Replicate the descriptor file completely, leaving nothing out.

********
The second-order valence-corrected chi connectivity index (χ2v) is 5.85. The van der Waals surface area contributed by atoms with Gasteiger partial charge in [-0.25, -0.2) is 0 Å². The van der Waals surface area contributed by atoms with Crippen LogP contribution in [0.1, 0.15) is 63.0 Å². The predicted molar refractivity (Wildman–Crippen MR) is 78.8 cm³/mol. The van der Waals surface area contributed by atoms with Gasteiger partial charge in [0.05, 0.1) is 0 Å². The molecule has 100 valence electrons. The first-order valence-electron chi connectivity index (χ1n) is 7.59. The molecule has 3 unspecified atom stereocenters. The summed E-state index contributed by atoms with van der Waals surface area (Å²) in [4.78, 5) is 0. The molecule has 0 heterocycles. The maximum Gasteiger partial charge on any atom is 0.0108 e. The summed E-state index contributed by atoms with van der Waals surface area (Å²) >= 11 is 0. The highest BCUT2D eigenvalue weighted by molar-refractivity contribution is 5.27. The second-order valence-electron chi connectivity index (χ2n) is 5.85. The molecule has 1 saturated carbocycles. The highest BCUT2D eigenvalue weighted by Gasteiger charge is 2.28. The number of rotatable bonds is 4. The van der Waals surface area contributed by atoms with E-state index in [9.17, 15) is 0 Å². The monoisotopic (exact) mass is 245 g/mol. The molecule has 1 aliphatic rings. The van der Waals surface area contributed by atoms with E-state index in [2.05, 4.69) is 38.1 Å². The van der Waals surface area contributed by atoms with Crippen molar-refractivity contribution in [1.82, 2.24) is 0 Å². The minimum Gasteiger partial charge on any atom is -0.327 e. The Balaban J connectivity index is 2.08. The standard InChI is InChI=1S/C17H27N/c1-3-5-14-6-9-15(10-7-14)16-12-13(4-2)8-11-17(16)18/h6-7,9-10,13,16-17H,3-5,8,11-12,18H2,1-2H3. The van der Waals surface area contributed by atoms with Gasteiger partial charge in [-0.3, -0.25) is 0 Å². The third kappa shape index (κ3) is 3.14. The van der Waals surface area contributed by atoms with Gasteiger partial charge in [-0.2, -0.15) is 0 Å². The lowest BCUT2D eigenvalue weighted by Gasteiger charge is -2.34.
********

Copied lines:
The second-order valence-corrected chi connectivity index (χ2v) is 5.85. The van der Waals surface area contributed by atoms with Gasteiger partial charge in [-0.25, -0.2) is 0 Å². The van der Waals surface area contributed by atoms with Crippen LogP contribution in [0.1, 0.15) is 63.0 Å². The predicted molar refractivity (Wildman–Crippen MR) is 78.8 cm³/mol. The van der Waals surface area contributed by atoms with Gasteiger partial charge in [0.05, 0.1) is 0 Å². The molecule has 100 valence electrons. The first-order valence-electron chi connectivity index (χ1n) is 7.59. The molecule has 3 unspecified atom stereocenters. The summed E-state index contributed by atoms with van der Waals surface area (Å²) in [4.78, 5) is 0. The molecule has 0 heterocycles. The maximum Gasteiger partial charge on any atom is 0.0108 e. The summed E-state index contributed by atoms with van der Waals surface area (Å²) >= 11 is 0. The highest BCUT2D eigenvalue weighted by molar-refractivity contribution is 5.27. The second-order valence-electron chi connectivity index (χ2n) is 5.85. The molecule has 1 saturated carbocycles. The highest BCUT2D eigenvalue weighted by Gasteiger charge is 2.28. The number of rotatable bonds is 4. The van der Waals surface area contributed by atoms with E-state index in [9.17, 15) is 0 Å². The monoisotopic (exact) mass is 245 g/mol. The molecule has 1 aliphatic rings. The van der Waals surface area contributed by atoms with E-state index in [2.05, 4.69) is 38.1 Å². The van der Waals surface area contributed by atoms with Crippen molar-refractivity contribution in [1.82, 2.24) is 0 Å². The minimum Gasteiger partial charge on any atom is -0.327 e. The Balaban J connectivity index is 2.08. The standard InChI is InChI=1S/C17H27N/c1-3-5-14-6-9-15(10-7-14)16-12-13(4-2)8-11-17(16)18/h6-7,9-10,13,16-17H,3-5,8,11-12,18H2,1-2H3. The van der Waals surface area contributed by atoms with Gasteiger partial charge in [-0.3, -0.25) is 0 Å². The third kappa shape index (κ3) is 3.14. The van der Waals surface area contributed by atoms with Gasteiger partial charge in [-0.2, -0.15) is 0 Å². The lowest BCUT2D eigenvalue weighted by Gasteiger charge is -2.34.